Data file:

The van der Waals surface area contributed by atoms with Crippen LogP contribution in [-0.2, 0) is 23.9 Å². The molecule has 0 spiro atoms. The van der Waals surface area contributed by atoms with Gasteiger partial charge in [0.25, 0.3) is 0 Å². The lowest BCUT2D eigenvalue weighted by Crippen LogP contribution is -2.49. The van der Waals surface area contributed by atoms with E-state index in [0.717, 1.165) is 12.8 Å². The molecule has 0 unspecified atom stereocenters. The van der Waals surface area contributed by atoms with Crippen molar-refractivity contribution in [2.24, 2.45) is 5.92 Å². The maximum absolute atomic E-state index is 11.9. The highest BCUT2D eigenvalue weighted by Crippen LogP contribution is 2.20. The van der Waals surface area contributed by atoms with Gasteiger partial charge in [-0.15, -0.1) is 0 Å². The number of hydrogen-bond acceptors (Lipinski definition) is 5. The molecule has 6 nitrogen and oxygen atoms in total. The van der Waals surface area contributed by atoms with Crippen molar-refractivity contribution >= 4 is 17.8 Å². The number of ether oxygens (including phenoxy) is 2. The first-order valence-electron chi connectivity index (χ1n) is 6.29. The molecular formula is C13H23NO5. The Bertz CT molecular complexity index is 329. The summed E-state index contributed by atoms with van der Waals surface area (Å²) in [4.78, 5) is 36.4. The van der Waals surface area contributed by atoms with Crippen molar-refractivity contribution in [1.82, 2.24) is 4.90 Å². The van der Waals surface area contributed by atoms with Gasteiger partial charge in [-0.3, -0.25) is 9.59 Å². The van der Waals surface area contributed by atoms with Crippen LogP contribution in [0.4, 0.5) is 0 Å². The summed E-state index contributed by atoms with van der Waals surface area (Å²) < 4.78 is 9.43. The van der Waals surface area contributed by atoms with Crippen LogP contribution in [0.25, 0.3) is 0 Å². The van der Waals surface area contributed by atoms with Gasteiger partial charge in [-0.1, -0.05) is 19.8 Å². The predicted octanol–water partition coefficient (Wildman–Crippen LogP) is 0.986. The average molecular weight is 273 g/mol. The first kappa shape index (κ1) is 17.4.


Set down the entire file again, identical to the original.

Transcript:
The van der Waals surface area contributed by atoms with Crippen LogP contribution in [-0.2, 0) is 23.9 Å². The molecule has 0 spiro atoms. The van der Waals surface area contributed by atoms with Gasteiger partial charge in [0.25, 0.3) is 0 Å². The lowest BCUT2D eigenvalue weighted by Crippen LogP contribution is -2.49. The van der Waals surface area contributed by atoms with E-state index in [0.717, 1.165) is 12.8 Å². The molecule has 0 unspecified atom stereocenters. The van der Waals surface area contributed by atoms with Crippen molar-refractivity contribution in [2.24, 2.45) is 5.92 Å². The maximum absolute atomic E-state index is 11.9. The highest BCUT2D eigenvalue weighted by Crippen LogP contribution is 2.20. The van der Waals surface area contributed by atoms with Gasteiger partial charge in [-0.15, -0.1) is 0 Å². The number of hydrogen-bond acceptors (Lipinski definition) is 5. The molecule has 6 nitrogen and oxygen atoms in total. The van der Waals surface area contributed by atoms with Crippen molar-refractivity contribution >= 4 is 17.8 Å². The number of ether oxygens (including phenoxy) is 2. The first-order valence-electron chi connectivity index (χ1n) is 6.29. The molecular formula is C13H23NO5. The Bertz CT molecular complexity index is 329. The summed E-state index contributed by atoms with van der Waals surface area (Å²) in [4.78, 5) is 36.4. The van der Waals surface area contributed by atoms with Crippen molar-refractivity contribution in [1.82, 2.24) is 4.90 Å². The van der Waals surface area contributed by atoms with Gasteiger partial charge in [-0.3, -0.25) is 9.59 Å². The van der Waals surface area contributed by atoms with Crippen LogP contribution in [0.4, 0.5) is 0 Å². The summed E-state index contributed by atoms with van der Waals surface area (Å²) < 4.78 is 9.43. The van der Waals surface area contributed by atoms with Crippen LogP contribution in [0.25, 0.3) is 0 Å². The van der Waals surface area contributed by atoms with Gasteiger partial charge in [-0.1, -0.05) is 19.8 Å². The predicted octanol–water partition coefficient (Wildman–Crippen LogP) is 0.986. The average molecular weight is 273 g/mol. The first kappa shape index (κ1) is 17.4.